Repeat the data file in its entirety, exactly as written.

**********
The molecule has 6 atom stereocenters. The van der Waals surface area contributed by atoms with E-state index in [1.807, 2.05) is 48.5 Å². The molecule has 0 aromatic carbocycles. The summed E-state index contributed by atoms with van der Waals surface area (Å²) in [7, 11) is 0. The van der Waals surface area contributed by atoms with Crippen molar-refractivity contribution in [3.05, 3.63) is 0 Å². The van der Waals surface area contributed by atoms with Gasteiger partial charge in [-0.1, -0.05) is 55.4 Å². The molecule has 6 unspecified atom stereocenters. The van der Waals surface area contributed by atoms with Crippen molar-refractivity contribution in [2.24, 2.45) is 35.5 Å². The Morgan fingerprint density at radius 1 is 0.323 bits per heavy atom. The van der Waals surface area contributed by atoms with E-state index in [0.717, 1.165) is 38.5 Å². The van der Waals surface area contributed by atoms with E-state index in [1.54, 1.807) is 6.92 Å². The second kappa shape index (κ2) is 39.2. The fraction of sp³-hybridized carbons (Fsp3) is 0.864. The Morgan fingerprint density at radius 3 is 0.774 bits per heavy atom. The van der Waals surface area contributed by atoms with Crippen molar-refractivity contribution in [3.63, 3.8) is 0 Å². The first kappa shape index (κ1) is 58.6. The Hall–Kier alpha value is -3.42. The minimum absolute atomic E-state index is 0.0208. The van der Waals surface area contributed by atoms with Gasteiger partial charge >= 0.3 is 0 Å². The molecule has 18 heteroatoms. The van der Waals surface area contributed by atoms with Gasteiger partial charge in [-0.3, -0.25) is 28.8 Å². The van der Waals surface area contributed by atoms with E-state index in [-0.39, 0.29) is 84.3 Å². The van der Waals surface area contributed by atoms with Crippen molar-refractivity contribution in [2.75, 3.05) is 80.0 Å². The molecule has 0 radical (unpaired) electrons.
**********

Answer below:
The molecule has 6 atom stereocenters. The van der Waals surface area contributed by atoms with E-state index in [1.807, 2.05) is 48.5 Å². The molecule has 0 aromatic carbocycles. The summed E-state index contributed by atoms with van der Waals surface area (Å²) in [7, 11) is 0. The van der Waals surface area contributed by atoms with Crippen molar-refractivity contribution in [3.05, 3.63) is 0 Å². The van der Waals surface area contributed by atoms with Gasteiger partial charge in [-0.1, -0.05) is 55.4 Å². The molecule has 6 unspecified atom stereocenters. The van der Waals surface area contributed by atoms with Crippen molar-refractivity contribution in [2.24, 2.45) is 35.5 Å². The Morgan fingerprint density at radius 1 is 0.323 bits per heavy atom. The van der Waals surface area contributed by atoms with E-state index in [0.717, 1.165) is 38.5 Å². The van der Waals surface area contributed by atoms with E-state index in [1.54, 1.807) is 6.92 Å². The second kappa shape index (κ2) is 39.2. The fraction of sp³-hybridized carbons (Fsp3) is 0.864. The Morgan fingerprint density at radius 3 is 0.774 bits per heavy atom. The van der Waals surface area contributed by atoms with Crippen molar-refractivity contribution in [3.63, 3.8) is 0 Å². The first kappa shape index (κ1) is 58.6. The Hall–Kier alpha value is -3.42. The minimum absolute atomic E-state index is 0.0208. The van der Waals surface area contributed by atoms with Gasteiger partial charge >= 0.3 is 0 Å². The molecule has 18 heteroatoms. The van der Waals surface area contributed by atoms with Gasteiger partial charge in [-0.3, -0.25) is 28.8 Å². The van der Waals surface area contributed by atoms with E-state index in [-0.39, 0.29) is 84.3 Å². The van der Waals surface area contributed by atoms with Crippen molar-refractivity contribution in [2.75, 3.05) is 80.0 Å². The molecule has 0 radical (unpaired) electrons.